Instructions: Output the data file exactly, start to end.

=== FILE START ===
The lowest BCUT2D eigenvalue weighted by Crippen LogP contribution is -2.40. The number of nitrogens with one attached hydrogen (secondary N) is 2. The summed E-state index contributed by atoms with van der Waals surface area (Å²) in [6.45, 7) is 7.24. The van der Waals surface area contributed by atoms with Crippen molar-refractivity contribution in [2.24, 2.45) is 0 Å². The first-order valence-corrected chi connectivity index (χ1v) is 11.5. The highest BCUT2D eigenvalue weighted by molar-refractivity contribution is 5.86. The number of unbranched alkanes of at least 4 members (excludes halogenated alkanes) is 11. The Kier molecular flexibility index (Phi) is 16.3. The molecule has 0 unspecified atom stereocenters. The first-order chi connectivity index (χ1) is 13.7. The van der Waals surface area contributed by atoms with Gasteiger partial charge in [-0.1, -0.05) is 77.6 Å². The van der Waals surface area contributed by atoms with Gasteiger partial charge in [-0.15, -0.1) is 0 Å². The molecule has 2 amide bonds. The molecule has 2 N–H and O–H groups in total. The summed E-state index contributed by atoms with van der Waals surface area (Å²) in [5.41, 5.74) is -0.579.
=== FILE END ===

The lowest BCUT2D eigenvalue weighted by Crippen LogP contribution is -2.40. The number of nitrogens with one attached hydrogen (secondary N) is 2. The summed E-state index contributed by atoms with van der Waals surface area (Å²) in [6.45, 7) is 7.24. The van der Waals surface area contributed by atoms with Crippen molar-refractivity contribution in [2.24, 2.45) is 0 Å². The first-order valence-corrected chi connectivity index (χ1v) is 11.5. The highest BCUT2D eigenvalue weighted by molar-refractivity contribution is 5.86. The number of unbranched alkanes of at least 4 members (excludes halogenated alkanes) is 11. The Kier molecular flexibility index (Phi) is 16.3. The molecule has 0 unspecified atom stereocenters. The first-order chi connectivity index (χ1) is 13.7. The van der Waals surface area contributed by atoms with Gasteiger partial charge in [-0.1, -0.05) is 77.6 Å². The van der Waals surface area contributed by atoms with Gasteiger partial charge in [-0.15, -0.1) is 0 Å². The molecule has 2 amide bonds. The molecule has 2 N–H and O–H groups in total. The summed E-state index contributed by atoms with van der Waals surface area (Å²) in [5.41, 5.74) is -0.579.